Wednesday, January 10, 2018

Games Workshop: Now on Kindle in the US

... but you're not gonna like it.

Now that Games Workshop is off my "No Buy" list, I've been trying to get caught up on some of the lore. Because GW has always done a decent job of backing their games up with a ton of storytelling and background.  Not all of it's good, mind you, but there are hugely passionate fan communities who dissect the minutiae looking for clues to what we might see in the games, and trying to figure out the mechanical elements.

Last year, I'd noticed that their Black Library books were on Kindle in the UK but not in the US. So I e-mailed them, and got a brief "soon," message back from them. That was in March or April. Sometime in November, they flipped the switch to sell their books on Kindle in the US.

And ... I don't understand Games Workshop's Kindle strategy. At all.

For example: Let's look at Horus Rising.  It's the first book in the Horus Heresy series, and it's by Dan Abnett.

Here's the UK page for the book. You'll notice that it's on paperback for £7.99. Or on Kindle for £9.99. That's right: The Kindle edition is more expensive than the paperback.  (Note that if you're in the US, you may need to open that in an Incognito window to see the Kindle pricing.)

As of this writing, BTW, that's about $10.73 in paperback or $13.42 on Kindle.

Here's the US page for the same book. It's currently $8.41 in paperback and $15.99 on Kindle.

Worth mentioning: that paperback is on really low-quality paper. Honestly, $8.41 is too much for the book, too, even though it appears to be out-of-print.

That's one novel.  Their omnibus editions are ... well. Check out Eisenhorn. As of this writing it's $49.99 in the US. On Kindle.

In 2011, I paid $22.00 for a trilogy. A very good trilogy, actually - not a Games Workshop publication, there. One of the Big Five publishers. In fact, poking around, most books that are out in paperback are in that $7-$10 range on Kindle here in the US. But not from Games Workshop.

There are Kindle books that are in that $15 range - they're usually new releases or books that aren't out in paperback, yet. But most books that are in publishers' back catalogs are hovering in the $7-$10 range.

Horus Rising is the very definition of back catalog. It was first published in 2006, and has also been included in an omnibus edition. It's a low-demand novel, and it's not going to be driving sales.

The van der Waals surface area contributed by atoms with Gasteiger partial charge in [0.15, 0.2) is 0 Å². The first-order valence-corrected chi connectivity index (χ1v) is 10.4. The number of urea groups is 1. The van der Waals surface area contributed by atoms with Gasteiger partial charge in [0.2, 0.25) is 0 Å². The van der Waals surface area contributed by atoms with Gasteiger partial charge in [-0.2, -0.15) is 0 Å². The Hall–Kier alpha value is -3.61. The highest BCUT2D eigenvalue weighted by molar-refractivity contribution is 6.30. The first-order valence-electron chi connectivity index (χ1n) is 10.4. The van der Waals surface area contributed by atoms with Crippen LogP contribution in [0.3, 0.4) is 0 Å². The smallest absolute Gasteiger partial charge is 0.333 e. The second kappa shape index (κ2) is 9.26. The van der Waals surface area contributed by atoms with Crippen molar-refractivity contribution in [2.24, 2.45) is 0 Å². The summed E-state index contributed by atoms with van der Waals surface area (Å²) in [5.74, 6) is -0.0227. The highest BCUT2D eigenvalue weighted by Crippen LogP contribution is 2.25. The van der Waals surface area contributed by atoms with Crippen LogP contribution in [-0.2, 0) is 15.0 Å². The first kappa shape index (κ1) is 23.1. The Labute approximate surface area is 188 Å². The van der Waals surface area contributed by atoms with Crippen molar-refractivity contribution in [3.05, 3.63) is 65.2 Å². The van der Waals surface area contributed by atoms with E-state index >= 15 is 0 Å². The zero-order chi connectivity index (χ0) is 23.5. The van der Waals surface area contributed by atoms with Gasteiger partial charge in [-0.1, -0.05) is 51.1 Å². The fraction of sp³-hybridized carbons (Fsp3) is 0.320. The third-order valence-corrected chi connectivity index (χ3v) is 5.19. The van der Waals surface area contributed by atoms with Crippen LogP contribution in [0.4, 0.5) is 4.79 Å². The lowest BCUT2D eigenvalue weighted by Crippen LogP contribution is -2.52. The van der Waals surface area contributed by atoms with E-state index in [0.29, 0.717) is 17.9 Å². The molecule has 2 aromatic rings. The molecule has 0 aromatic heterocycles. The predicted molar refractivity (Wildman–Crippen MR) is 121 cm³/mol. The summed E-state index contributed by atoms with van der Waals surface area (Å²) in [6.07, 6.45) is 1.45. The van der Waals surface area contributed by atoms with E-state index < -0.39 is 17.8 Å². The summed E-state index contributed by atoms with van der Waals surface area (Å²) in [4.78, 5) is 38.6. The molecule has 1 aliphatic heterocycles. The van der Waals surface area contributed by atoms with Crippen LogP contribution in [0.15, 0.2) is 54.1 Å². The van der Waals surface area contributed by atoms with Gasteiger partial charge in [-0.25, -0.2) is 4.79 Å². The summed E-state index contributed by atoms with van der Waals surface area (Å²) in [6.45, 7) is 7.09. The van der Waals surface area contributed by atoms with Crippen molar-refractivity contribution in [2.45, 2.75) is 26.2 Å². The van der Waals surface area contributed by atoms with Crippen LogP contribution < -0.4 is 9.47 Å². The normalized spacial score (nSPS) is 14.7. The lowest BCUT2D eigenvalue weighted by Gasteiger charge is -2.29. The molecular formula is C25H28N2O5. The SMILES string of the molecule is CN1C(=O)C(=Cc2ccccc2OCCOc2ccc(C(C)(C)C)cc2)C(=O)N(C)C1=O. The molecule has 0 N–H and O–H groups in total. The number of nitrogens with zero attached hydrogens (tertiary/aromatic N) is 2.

And that's setting aside the issue of writing quality. Because GW novels are frequently ... uneven in quality. They have some great authors in their stable (I really like Dan Abnett's writing, for example), but a lot of their authors are not as talented.

It's clear that GW is used to being the only game around, and they price appropriately. Realistically, they were the most successful miniatures gaming company for a very long time. They probably still are. And their games were priced in a way that reflected that. Their goal was (and is) to be a "premium" brand. And part of that means keeping prices high so that customers feel more invested in their purchases.

Yes, it's weird. Retail psychology is weird across the board.

But Games Workshop isn't the only game in town on the fiction front. I have to wonder if they're helping or hurting themselves with their pricing - hardcore fans are going to pay whatever price they set, but casual folks like me? I'm not. There are thousands of non-GW novels published every year, most of which are probably better-written.  A lower price on their fiction will provide lower profit per book to GW, but will sell more books. And, unlike physical books, storage costs for Kindle books are negligible. You create the file once, and can sell it repeatedly.

I'm not saying that creating a Kindle book is free - you still have to pay the author and editor(s) and so on, but if you're creating both Kindle and physical books, then it's only a couple of extra steps (depending on your software), and - again - there's no physical storage requirement for electronic books. Over the long term, you can afford to pay the storage costs of an ebook with one or two sales (or even half a sale at GW's prices ... ). Honestly, selling through Amazon means that Amazon handles that storage cost. Once the file is created, there is no running cost other than (maybe) royalties, and that depends on the contract you have with the author.

Either way, I don't know how much more I'm going to bother trying to catch up on GW's lore. Uneven writing with high prices are not the combination to unlock my wallet.


  1. In the UK, eBooks are taxed as normal items but physical books are exempt from VAT. Most publishers end up charging more for eBooks than physical books as the cost of printing is a low percentage of the cost of the book

    1. Very interesting - and information I didn't have before! Thank you.

  2. GW is running into an issue with E-books that happens when you publish them through someone OTHER than Amazon - Amazon charges you back on the taxes and fees associated with selling the book. This negatively impacts your profit margin while increasing your costs (work) to administer them.
    Secondarily, they could have fucked up on their writer contract (i.e. "you get $2 / book") which means tey need to deliver a set $$ per title sold, while under a somewhat less profitable model.
    Both factors together can yield the pricing dumb you see here.

    Last thought - it's possible they are treating it like a "new reissue" and jacking up the price to see who pays it. Early adopters will pay extra for something sometimes....